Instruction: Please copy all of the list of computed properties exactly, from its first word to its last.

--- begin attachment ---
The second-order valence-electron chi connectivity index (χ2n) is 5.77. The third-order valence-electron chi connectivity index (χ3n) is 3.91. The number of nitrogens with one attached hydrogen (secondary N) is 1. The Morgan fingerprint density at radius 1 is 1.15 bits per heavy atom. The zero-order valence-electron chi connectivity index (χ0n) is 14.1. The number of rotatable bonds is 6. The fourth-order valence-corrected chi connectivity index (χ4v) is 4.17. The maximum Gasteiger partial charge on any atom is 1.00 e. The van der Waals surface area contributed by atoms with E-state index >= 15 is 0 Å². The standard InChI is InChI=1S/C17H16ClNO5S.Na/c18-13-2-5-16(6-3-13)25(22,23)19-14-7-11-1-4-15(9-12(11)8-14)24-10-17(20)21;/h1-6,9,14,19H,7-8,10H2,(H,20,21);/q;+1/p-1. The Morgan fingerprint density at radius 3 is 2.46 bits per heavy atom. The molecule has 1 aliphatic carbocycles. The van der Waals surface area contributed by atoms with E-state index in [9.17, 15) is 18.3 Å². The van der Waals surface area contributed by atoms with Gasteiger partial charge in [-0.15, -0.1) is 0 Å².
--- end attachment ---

The second-order valence-electron chi connectivity index (χ2n) is 5.77. The third-order valence-electron chi connectivity index (χ3n) is 3.91. The number of nitrogens with one attached hydrogen (secondary N) is 1. The Morgan fingerprint density at radius 1 is 1.15 bits per heavy atom. The zero-order valence-electron chi connectivity index (χ0n) is 14.1. The number of rotatable bonds is 6. The fourth-order valence-corrected chi connectivity index (χ4v) is 4.17. The maximum Gasteiger partial charge on any atom is 1.00 e. The van der Waals surface area contributed by atoms with E-state index >= 15 is 0 Å². The standard InChI is InChI=1S/C17H16ClNO5S.Na/c18-13-2-5-16(6-3-13)25(22,23)19-14-7-11-1-4-15(9-12(11)8-14)24-10-17(20)21;/h1-6,9,14,19H,7-8,10H2,(H,20,21);/q;+1/p-1. The Morgan fingerprint density at radius 3 is 2.46 bits per heavy atom. The molecule has 1 aliphatic carbocycles. The van der Waals surface area contributed by atoms with E-state index in [9.17, 15) is 18.3 Å². The van der Waals surface area contributed by atoms with Gasteiger partial charge in [-0.15, -0.1) is 0 Å².